Even specialists will still try to screw a trader out of a few cents now and then. So I am sure at least a few futures brokers are going to look for their own profit over yours. I can not imagine that they did not know whether you were filled or not. What a crime.

    I suggest you quickly learn the order handling rules inside out and then ask in the most official terms for the transaction record. However, an even better move would be to find out from someone who knows how you would be screwed by something like this and exactly how to have that record preserved and then investigate the circumstances. Basically, you know you were screwed and you have to catch them thinking that you will let it drop. But then you go in and get the records and then hammer them if they cheated you. Of course it may be too late, but give it a shot anyway.
  4. sure, why not. in 'crisis' markets, anything goes.
  5. Your post jogged my memory, unfortunately it was 20 years ago and I don't remember some specifics, but I damn sure remember results.

    At the time I had real time quotes and would phone in orders. I was short gold and the market gapped down, like a stone this day, $3.00 a contract when the range was $.80, and I had a limit order to buy resting at $1.50 lower. During the day I got no confirmation but near the close I got a confirmation at $1.60. New to trading I excepted the profit and didn't question it but always thought the floor held the order, got filled much closer to $3.00 and picked up the difference.

    A pork bellies trade I did register a complaint to the CFTC was an options trade of puts. At the hearing, which I lost, a print out of the transaction was supplied to me. It was plain to see that it was an illiquid market and 2 brokers bid/asked the contract down from $1.20 to $.60 in the space of 1 minute at the close.

    These are actual trades but the facts are sketchy from time, however it taught me why brokers fight for......order flow.
  6. Marty Schwartz talks about 'whistling out' trades at the Merc. As cute as it is scary.
  7. and come in contact with many floor brokers and locals on the exchanges there. It is much more difficult than you can imagine being upstairs looking and a price on your screen to fill orders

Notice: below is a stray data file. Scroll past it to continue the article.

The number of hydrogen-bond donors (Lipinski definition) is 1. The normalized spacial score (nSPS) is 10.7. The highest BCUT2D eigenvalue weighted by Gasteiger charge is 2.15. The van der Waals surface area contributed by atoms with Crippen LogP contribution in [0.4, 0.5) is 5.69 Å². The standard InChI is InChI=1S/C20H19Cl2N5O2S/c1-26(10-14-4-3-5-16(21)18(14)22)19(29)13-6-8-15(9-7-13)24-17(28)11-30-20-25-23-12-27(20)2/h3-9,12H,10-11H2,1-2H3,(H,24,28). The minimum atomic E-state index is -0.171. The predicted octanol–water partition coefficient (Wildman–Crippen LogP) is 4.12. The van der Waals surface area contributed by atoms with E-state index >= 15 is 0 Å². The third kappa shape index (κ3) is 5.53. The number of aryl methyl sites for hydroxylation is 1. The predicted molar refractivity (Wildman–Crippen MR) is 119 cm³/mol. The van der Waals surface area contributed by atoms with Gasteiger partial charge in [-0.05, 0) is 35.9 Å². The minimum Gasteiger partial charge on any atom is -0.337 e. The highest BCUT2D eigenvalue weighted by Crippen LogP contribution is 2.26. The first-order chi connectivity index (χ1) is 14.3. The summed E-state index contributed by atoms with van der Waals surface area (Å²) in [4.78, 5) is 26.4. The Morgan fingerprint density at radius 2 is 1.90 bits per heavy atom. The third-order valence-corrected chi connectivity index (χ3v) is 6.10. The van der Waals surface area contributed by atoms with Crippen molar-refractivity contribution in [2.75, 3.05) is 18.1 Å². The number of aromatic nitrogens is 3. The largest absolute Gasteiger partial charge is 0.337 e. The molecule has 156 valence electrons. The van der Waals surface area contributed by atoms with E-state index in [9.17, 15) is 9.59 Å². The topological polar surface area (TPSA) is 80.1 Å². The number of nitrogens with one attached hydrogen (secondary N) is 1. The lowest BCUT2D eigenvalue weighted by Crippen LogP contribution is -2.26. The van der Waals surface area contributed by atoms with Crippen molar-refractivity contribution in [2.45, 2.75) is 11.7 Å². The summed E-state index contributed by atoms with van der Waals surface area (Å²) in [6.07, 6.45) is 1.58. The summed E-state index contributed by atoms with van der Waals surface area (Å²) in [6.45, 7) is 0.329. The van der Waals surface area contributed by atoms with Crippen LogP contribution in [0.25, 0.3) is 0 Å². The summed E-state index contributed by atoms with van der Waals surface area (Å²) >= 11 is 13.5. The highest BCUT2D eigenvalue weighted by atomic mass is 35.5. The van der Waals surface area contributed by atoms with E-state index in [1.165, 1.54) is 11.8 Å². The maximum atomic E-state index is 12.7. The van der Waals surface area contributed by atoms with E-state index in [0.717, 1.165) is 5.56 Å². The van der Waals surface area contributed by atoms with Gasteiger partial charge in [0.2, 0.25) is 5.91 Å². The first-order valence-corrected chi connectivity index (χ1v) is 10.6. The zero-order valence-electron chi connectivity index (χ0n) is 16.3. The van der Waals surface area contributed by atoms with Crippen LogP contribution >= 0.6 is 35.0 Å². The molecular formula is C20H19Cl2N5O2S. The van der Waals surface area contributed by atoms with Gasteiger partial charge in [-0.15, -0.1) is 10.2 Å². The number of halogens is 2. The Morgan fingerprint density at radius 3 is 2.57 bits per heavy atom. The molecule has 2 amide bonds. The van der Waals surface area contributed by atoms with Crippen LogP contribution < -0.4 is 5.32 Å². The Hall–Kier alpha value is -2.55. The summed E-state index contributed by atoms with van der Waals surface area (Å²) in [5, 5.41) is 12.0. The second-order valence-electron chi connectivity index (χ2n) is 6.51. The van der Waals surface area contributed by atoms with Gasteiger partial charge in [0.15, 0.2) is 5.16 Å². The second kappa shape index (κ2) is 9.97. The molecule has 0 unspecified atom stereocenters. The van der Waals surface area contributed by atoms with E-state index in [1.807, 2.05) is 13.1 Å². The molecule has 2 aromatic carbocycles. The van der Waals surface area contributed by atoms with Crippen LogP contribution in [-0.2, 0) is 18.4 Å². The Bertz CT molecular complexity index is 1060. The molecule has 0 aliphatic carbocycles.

and trade in the pits

    I think it is much more honest now than yrs ago actually.

    I would suggest that if you think in the future you are getting ripped off in the NY markets you can either:

    stop trading those markets

    become a member of the exchange and trade on the floor.

    good luck!
  8. yes because it's obviously asking too much to get a fill at or near the quote under certain circumstances.
  9. I was a floor trader in the NY futures market-coffee and sugar to be exact and what you described could be attributalbe to cheating or just plain oldrecklessness on the brokers part. The 1st is pretty obvious to spot but if you want to give the broker benefit of the doubt picture the 2nd scenario. Small floor broker used by your FCM employs 2 phone clerks with about 6 tel on the booth. They have 1 runner-some nice looking chick who needs experience for the summer. Cotton goes ballistic, all 6 phones ring at the same time, runner does'nt know what to do since all she's ever done so far was fetch lunch now she has 15 mkt order in her hand , drops one- they then review the tapes when YOUR broker compains-you get the picture.

    My advise- get a broker who can give you direct flash fills from the floor-you might have to show some $ to start to get the flash fills. Forget about using FCMs. Go the exchanges get their list of clearing firms and open one directly with the clearing firm instead of giving your Series 3 broker extra commish $. Then you get flash fills.

    Good luck.
    #10     Jun 30, 2002